Mikey turned in his saint report lat week. He narrowed down the Franciscan Martyrs of China to Saint Gregory Grassi to avoid writing reports on 29 martyrs. Smart move. Saint Gregory represented the martyrs, who represented the 100,000 of executed Christians. Lots of representation going on; it was quite the bureaucratic saint report.
The original plan was to make a 12×12 Pokemon card for Saint Gregory. Just like a Pokemon card, it was going to have all his info, his “power” and his value. Mikey wanted to do this on wood since paper wouldn’t be thick enough to paint on both sides. I sent the Mister to Home Depot to buy some thin veneer, and when he called and gave us all the options available he mentioned casually that they also had sheets of chalkboard.
That’s all Mikey had to hear. His new idea was to do a chalk drawing of Saint Gregory, still in Pokemon format. Once he started drawing with the chalk, though, he realized how hard it was going to be to get any sort of detail. Midway through he changed his plans and decided he was going to make a “fancy old painting” of Saint Gregory using chalk, chalk pens, and paint pens. (I think he meant a renaissance style painting. That big gold orb behind Saint Gregory’s head is his halo.) These were his reference images.
He was especially proud of his scalloped gold “frame” and the little lines that come out at each corner. Those lines, he says, is what makes the frame look real. I took a close up picture of the scallops. Guess which three scallops were mama’s showing Mikey how to apply the right pressure with the paint pen? Guess who rolled his eyes and said, “Yeah, mom, I got this.”
I’m curious to see what his grade is because there were some instructions that he felt messed with his “vision.” He says he spoke with the teacher and got the okay to do what he wanted to do. We’ll see what happens.
The saint reports (Nico had one, too, but only written) must have inspired me, or more likely I was desperate and looking for something to write about for NaNoWriMo, because I’m now writing a middle school book about an academy of future saints. Maybe. Not really. The story changes every day (today the main character is a regular kid convinced he’s destined for sainthood, and I’m pretty sure that’s the right direction to go) but I’m not letting myself go back and edit or I’ll never get past the second paragraph. I’m incredibly behind on my word count and I want to burn down to cinders all…four pages I’ve written. This is easily the hardest project I have ever undertaken. Harder than walking every day, harder than any 31 day series, harder than eating at home for 30 days straight. In fact, if I wasn’t working with Carey and Kendra or announced my intentions here, I would have already tossed in the towel. I should be at just over 6,000 words but I’m closer to 2,000, in case you were wondering.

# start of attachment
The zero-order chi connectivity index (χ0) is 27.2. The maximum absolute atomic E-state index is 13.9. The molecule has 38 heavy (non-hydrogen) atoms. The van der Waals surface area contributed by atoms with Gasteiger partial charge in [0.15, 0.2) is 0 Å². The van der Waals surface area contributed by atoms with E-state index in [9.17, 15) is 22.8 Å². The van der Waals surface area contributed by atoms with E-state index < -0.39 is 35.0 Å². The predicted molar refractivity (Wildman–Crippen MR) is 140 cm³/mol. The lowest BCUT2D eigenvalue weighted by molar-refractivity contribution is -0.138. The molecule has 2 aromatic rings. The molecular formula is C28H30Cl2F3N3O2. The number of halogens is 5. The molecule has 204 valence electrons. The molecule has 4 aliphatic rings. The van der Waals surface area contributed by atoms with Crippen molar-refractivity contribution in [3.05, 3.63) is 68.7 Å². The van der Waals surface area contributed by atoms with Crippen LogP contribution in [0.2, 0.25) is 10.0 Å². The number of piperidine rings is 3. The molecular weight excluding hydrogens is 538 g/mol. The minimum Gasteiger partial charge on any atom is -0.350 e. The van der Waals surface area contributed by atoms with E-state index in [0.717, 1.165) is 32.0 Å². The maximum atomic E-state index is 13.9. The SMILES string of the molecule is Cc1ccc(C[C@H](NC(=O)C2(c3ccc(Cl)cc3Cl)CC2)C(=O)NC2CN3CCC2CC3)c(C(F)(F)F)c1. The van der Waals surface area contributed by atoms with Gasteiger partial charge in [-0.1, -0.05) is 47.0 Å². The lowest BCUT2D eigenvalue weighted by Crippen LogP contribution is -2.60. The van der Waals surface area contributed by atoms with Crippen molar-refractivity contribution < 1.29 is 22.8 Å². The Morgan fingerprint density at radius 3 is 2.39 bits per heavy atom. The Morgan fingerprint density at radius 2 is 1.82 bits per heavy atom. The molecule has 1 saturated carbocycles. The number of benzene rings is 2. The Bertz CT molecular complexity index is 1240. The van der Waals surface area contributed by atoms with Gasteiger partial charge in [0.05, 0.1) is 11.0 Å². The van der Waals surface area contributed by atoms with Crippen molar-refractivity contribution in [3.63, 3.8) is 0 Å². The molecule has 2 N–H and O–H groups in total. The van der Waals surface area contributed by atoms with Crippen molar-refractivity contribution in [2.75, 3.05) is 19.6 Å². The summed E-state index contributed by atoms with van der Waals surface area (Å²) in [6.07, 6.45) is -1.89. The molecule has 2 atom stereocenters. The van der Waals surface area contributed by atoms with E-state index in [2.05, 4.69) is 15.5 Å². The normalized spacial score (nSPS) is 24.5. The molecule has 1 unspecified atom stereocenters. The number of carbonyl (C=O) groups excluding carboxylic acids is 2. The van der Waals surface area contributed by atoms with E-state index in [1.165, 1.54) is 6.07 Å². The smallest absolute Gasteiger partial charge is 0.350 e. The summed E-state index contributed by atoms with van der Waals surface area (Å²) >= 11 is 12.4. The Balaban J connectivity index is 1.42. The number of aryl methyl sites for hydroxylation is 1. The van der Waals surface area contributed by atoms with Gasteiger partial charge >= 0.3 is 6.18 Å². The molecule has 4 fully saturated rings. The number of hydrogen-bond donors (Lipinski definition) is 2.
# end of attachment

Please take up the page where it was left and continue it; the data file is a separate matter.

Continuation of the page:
My only saving grace is that I haven’t put pressure on myself to create a work of art. I remind myself every day that I’m only doing this to get in the habit of writing fiction and to have fun. No more, no less. To facilitate that, I’m sticking to what I know: little boys, brothers, and quirky-dry humor. The main characters–two brothers–bear a remarkable resemblance to Mikey and Nico. Much of the dialogue comes from conversations with Mikey and some of the plot comes from his Friday journal. Every Friday Mikey’s teacher has the kids write to their parents in journals they keep for the school year. They are supposed to discuss the week, shares their thoughts and feelings, etc. The parents (one or both) write back. When I am in the library, Mikey barely looks at me. I am the uncoolest of the uncool. If I ask him about his day after school, I sometimes get a mumble. I might get a little more if I’m lucky or if someone has especially wronged him that day. But in his journal, he tells me the best stories using his clear, unmistakable voice. (You’ve read his 3rd grade baseball essay, right?) It’s one of my favorite parts of the week.
(An excerpt, but not the beginning. This is somewhere in the middle of the huge stack of 4 pages I’ve written.)
My name is Thomas, but everyone calls my Tommy. I am the future Patron Saint of Students. I bet you didn’t see that one coming.
Forget everything you know about saints. We’re neither heroes nor infallible. We’re not gods. We’re human, just like you. Sister Thérèse once said during assembly that our Lord needs from us neither great deeds nor profound thoughts. Neither intelligence nor talents. He cherishes simplicity.
That made me think of the Angelopoulos twins and what happened in Chemistry when they combined potassium nitrate and table sugar over an open flame. God is smart to keep His expectations low.
- Thomas, for Saint Thomas Aquinas.
- “I bet you didn’t see that one coming” is a phrase Mikey uses often in real life and in his short stories.
- “Assembly” is a weekly school meeting between students and teachers at Catholic schools. More spiritual than a pep rally, but nothing like mass.
- The simplicity quote is one attributed to Saint Thérèse of Lisieux.
- The Angelopoulos twins are really Sts. Cosmas and Damian, twin brothers and the patron saints of chemists. Angelopoulos–Greek for bringer of good news–is the first name that popped up when I Googled ‘Greek last names.’
Image from Pinterest, no source.